The Value of Choosing the Right Financial Advisor

Lawyers have a saying: “A lawyer who advises himself, has a fool for a client”. Lawyers recognise that no matter how smart they are, they cannot effectively separate themselves from the emotion and bias that accompanies personal matters. Good business managers apply the same logic. That is why we have boards of directors, project committees and executive teams.

Making quality financial advice accessible

The 2019 Banking Royal Commission uncovered systemic flaws in the financial advice industry that led to a series of reforms, building on the Freedom of Financial Advice reforms commenced in 2013. The objective was to remove conflicted remuneration, establish higher ethical and technical standards and increase consumer confidence.

Having witnessed the devastation these flaws caused people during the GFC, I established Korff Wealth in 2013 to embrace the FOFA reforms and provide our clients with excellent advice at a fair price. Unfortunately, established advice practices and larger financial institutions have found it far more difficult to adapt. In recent years, the industry has seen not only the large banks close or spin off their advice arms, but approximately 25% of the entire profession leave.

Ironically, while no doubt improving the quality of advice, the reforms have reduced the average consumer’s access to advice and substantially increased the cost. Fortunately, it seems the Federal Government acknowledges that the reforms may have been overdone and is considering fine-tuning some of the less valuable red tape required of firms like ours.

Why use a financial adviser?

In short, using a financial advisor will help you build your wealth and achieve your financial goals more effectively than you would on your own (net of fees).

A recent study commissioned by fund manager Russell Investments estimates that on average people who use a financial adviser are 5.8% pa. better off than their non-advised peers (our ongoing advice fees are typically less than 10% of that number). They broke this value added down into the following components:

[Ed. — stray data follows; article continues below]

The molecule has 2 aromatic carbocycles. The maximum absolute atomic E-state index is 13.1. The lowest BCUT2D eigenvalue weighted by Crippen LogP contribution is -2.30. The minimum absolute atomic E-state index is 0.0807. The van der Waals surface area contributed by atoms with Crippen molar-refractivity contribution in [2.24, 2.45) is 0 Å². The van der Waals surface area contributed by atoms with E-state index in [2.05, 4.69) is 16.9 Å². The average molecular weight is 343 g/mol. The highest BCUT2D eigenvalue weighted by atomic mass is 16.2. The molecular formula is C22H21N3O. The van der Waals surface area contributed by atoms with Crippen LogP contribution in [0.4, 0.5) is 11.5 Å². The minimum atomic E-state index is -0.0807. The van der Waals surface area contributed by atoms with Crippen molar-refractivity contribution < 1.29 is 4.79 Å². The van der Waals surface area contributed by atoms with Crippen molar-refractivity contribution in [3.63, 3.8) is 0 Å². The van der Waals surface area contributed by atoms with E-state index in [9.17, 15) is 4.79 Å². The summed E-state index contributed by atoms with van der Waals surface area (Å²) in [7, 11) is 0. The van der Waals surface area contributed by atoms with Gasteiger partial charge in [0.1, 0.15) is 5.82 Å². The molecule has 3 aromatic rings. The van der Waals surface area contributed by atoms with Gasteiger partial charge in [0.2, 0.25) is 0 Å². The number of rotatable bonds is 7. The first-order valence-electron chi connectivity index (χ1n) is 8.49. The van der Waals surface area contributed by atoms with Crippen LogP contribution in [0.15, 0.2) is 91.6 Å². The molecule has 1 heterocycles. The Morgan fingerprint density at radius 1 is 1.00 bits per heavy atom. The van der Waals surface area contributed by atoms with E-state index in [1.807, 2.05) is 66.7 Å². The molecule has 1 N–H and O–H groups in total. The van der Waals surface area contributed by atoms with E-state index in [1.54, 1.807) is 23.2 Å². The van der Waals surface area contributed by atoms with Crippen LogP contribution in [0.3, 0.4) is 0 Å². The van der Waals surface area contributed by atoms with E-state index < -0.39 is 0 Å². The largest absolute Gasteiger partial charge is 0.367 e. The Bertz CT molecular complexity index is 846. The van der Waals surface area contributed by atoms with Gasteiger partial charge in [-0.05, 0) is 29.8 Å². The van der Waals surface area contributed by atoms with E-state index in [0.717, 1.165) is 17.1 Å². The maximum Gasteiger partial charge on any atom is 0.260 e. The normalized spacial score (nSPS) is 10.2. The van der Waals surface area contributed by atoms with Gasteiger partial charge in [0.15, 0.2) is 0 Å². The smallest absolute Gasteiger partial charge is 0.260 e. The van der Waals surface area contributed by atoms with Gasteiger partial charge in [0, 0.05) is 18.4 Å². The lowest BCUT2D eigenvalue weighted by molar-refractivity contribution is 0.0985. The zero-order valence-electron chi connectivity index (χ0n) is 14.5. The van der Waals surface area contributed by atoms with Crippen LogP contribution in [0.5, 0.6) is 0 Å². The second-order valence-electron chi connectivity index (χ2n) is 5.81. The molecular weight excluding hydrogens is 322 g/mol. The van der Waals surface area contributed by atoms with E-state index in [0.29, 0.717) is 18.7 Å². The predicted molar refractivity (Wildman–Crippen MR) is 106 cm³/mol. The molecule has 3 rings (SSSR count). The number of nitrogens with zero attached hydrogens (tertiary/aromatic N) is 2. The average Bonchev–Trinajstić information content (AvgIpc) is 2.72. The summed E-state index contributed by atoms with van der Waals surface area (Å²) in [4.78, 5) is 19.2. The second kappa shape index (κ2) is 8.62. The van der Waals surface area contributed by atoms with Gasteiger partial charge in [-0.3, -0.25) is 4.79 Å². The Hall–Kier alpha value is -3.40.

• Risk Management
  • Behavioural Coaching
  • Choices and Trade-offs
  • Expertise
  • Tax Planning

A separate study by accounting body, CPA Australia, estimates that if all Australians could access financial advice, the economic uplift would amount to $630 billion a year.

Sorry for blowing our own trumpet, but that’s quite compelling.

How to choose a financial advisor

However, if you do not have a finance background, how do you choose a financial adviser? What questions should you ask? Below are my top tips.

  • Credentials: There has been a lot of criticism recently of the low level of technical qualifications required of financial planners. Rightly so, in my view. All of our financial planners at Korff Wealth have tertiary qualifications in finance and decades of experience with world class institutions.
  • Performance: In boom times, it’s easy to look good. The test is how advice and strategies hold up under pressure. At Korff Wealth our proprietary portfolios have comfortably outperformed established benchmarks since the beginning of the COVID-19 pandemic.
  • Conflicts of Interest: As the banks found out, it is very difficult to provide objective advice when the financial planner is employed by the institution selling the product. Consider what financial or other relationships in the background might impact the advice you receive.
  • Resources: Financial advice requires thorough research and specialist skills in many highly technical areas. Ask about the team and resources backing up your adviser.
  • Longevity: Forming an effective relationship with an adviser takes time. Consider how long your adviser will be around for and is she/he accountable to the local community.
  • Language: There is a lot of technical jargon in finance. Your adviser should be able to explain technical concepts in language you understand.
  • Cost: Removal of commission based income for financial advice is the best thing to have happened in financial services since super was invented. However, it means that we now pay professional fees for advice. Taking into account the above factors and what’s at stake for you, consider the net value added, not just the price.

At Korff Wealth, our first meeting is always free of charge and obligation to allow prospective clients time to ask these questions and decide whether we are the right fit for them.

If you want a better financial future for you and your family, contact one of our advisers today on (02) 6686 6678. Already a client? Let us know if there’s anything we can improve on and share us with your family and friends as we’ve built our business on word-of-mouth.

Campbell Korff.